Here we can shed light on the role of Shi'i 'ulama intervening onto the political stage through its history.
Al-Hizb al-Ja'fari and Munazzamat al-Shabab, both of which were founded by notable families of 'ulama in Holy Cities, might have succeeded the tradition of local politics in Shi'i society to some extent.
Litvak defined marja'iya, Supreme Exemplar, as follows; "it resulted from the development of the concept of general deputyship (niyaba 'amma) which enabled the 'ulama to claim charismatic authority inherited from and wielded on behalf of the Hidden Imam and through socio-political processes which culminated with the reinstatement of Usulism -- the rationalist school and methodology for deducing legal norms -- in the eighteenth century.
Al-Da'wa depended for its membership and activities on marja'iya in the beginning, supported by prominent 'ulama at that time.
20] In order to realize and achieve this 'objective marja'iya', or in broader terms 'marja'iya salihiya' (proper marja'iya) or 'marja'iya rashida' (true marja'iya), he proposed the establishment of new kinds of executive and planning boards for systematic ma rja'iya; establishment of various councils, through which 'ulama can accomplish their leadership; and secure the continuity of marja'iya.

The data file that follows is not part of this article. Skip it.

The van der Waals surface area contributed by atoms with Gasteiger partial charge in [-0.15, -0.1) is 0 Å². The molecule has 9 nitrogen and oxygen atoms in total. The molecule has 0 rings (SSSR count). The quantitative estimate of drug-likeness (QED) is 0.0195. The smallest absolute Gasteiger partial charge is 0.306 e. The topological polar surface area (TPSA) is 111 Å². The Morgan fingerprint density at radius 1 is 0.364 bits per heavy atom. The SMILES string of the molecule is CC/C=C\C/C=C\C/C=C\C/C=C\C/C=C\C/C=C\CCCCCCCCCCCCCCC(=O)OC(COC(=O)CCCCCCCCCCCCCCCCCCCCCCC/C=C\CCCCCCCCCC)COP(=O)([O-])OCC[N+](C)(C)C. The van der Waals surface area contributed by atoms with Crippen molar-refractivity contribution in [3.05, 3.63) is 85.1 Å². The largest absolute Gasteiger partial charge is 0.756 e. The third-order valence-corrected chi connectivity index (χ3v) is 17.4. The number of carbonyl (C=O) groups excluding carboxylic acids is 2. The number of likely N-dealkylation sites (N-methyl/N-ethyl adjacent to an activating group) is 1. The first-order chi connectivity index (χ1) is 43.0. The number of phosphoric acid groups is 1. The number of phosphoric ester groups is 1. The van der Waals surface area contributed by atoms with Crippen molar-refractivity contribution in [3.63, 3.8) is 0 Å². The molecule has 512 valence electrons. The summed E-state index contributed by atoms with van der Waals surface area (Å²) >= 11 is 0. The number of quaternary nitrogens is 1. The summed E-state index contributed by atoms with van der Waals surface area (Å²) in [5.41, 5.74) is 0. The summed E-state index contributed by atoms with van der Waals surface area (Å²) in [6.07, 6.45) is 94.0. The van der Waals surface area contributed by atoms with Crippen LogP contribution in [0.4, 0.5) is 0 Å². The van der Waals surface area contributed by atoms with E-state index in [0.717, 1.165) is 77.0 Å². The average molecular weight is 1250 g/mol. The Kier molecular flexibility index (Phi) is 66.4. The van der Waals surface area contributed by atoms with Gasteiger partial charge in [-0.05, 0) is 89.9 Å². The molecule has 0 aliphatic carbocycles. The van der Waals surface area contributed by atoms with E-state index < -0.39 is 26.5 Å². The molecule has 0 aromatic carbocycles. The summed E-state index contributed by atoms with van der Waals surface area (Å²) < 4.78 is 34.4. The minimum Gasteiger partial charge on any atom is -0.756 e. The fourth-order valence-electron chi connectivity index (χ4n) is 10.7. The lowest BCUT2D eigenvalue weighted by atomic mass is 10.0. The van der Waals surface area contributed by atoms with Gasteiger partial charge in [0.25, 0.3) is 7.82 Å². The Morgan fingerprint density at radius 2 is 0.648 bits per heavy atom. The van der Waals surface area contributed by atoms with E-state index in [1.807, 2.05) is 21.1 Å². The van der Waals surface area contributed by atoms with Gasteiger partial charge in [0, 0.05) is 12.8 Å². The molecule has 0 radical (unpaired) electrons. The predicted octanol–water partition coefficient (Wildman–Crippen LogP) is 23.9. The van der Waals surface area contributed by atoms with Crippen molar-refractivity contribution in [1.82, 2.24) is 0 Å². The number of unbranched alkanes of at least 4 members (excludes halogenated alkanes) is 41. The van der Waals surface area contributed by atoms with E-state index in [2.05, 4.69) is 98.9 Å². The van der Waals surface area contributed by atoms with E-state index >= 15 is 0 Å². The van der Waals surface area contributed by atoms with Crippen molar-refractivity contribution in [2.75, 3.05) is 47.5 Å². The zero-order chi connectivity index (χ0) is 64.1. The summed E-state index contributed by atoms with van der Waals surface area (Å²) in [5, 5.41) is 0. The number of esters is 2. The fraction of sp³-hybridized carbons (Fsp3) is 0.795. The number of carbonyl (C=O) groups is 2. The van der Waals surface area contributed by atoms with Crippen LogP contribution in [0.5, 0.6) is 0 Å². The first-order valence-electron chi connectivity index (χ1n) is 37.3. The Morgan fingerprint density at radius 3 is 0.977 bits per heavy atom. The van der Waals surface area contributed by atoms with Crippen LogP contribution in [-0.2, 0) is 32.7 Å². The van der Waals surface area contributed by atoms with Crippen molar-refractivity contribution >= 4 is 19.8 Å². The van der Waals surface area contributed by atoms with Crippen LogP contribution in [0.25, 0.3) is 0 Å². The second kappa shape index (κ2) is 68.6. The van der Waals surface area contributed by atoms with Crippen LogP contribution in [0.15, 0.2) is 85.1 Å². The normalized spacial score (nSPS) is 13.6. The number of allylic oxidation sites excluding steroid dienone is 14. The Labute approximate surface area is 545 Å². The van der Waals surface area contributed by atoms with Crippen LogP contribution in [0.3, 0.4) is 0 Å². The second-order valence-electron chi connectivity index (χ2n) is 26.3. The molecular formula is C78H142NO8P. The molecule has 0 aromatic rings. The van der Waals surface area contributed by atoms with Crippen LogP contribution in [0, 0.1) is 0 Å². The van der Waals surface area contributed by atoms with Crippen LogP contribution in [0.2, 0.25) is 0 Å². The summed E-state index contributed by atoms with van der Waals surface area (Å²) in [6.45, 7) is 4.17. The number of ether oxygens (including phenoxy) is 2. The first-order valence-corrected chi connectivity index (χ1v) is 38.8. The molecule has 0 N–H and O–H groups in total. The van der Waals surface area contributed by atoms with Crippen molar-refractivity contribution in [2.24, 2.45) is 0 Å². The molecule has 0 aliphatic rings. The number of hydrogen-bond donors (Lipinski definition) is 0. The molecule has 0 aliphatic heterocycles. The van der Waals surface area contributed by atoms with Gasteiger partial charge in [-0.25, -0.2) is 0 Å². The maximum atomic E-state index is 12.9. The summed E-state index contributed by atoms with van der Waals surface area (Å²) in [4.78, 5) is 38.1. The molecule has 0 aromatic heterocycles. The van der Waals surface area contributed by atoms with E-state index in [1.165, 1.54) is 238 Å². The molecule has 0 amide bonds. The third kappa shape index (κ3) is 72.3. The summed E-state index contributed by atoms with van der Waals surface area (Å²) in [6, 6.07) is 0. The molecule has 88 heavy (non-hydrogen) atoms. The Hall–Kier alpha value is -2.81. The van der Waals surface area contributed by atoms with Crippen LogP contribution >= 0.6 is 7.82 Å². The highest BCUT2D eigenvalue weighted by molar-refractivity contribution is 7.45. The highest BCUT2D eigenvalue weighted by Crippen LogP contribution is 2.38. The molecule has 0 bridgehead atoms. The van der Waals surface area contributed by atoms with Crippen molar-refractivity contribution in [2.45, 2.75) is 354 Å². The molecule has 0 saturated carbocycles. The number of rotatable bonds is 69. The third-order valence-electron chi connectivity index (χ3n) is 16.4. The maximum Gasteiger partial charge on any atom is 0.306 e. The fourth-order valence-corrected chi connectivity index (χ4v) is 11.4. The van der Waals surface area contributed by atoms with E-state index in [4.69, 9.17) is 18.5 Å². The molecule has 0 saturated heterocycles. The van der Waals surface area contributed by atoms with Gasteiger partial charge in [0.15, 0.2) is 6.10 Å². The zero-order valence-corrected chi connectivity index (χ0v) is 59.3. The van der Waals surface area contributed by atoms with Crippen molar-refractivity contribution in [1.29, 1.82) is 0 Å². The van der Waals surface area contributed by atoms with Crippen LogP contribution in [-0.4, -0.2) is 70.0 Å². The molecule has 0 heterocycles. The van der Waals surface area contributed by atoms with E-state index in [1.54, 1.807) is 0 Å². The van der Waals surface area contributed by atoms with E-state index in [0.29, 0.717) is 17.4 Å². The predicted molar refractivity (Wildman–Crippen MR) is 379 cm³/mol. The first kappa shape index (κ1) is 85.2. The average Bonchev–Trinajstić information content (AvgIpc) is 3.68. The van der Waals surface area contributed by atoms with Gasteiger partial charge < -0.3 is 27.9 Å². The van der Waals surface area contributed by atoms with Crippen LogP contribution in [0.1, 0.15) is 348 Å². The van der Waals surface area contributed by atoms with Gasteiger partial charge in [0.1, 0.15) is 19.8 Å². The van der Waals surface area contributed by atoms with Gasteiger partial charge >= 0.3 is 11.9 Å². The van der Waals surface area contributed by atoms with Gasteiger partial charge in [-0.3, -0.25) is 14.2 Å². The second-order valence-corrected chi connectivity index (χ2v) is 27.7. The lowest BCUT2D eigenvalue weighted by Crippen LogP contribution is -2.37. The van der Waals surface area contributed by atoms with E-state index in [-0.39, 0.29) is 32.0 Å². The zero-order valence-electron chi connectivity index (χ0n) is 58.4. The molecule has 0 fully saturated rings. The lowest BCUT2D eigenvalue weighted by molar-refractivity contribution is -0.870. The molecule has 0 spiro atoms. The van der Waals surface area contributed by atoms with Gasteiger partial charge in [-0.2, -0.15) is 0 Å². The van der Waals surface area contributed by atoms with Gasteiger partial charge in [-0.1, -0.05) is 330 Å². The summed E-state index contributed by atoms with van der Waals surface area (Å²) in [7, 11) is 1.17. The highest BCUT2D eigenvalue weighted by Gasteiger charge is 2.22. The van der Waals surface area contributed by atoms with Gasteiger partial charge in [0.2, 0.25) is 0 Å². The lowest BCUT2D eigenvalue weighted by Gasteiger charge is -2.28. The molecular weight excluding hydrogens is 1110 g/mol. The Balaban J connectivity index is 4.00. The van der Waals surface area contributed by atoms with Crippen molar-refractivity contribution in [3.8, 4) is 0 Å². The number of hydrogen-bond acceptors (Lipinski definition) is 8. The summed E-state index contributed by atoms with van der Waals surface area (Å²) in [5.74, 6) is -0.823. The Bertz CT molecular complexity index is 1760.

The first turning point was the withdrawal of high 'ulama from party membership under the advice of ayatollah Muhsin al-Hakim in 1960.
A mixture of laymen and 'ulama at its headquarters became one of the characteristics of al-Da'wa, as Wiley describes,  and it caused several ideological conflicts among them, though not serious enough to break up the party.
The Islamic revolution offered a new opportunity for politicized 'ulama in Iraq to find a way out of the harsh oppression of the Iraqi regime, and to flee to Iran in order to pursue broader political activities there.
During the Iraq-Iran War, however, the negative influence of the Iranian regime on the party through 'ulama cannot be ignored, especially when the Iranian regime frequently tried to exploit these Iraqi anti-government organizations to attack the regime in Iraq.
The Council of Jurisprudence is composed of 'ulama of higher rank, and is supposed to give advice to the Leadership from a judicial and religious point of view.
SCIRI, which started its activities among exiled Iraqi 'ulama who fled to Iran in 1980, insists that it is majlis (=council), and sticks to its original style as an umbrella organization over various Islamic political movements.
Its activities which developed around Muhammad al-Shirazi are based on marja'iya, and core leaders of its activities are dominated by close relatives (al-Mudarrisi brothers, who are related to al-Shirazi) within the 'ulama circle in Karbala.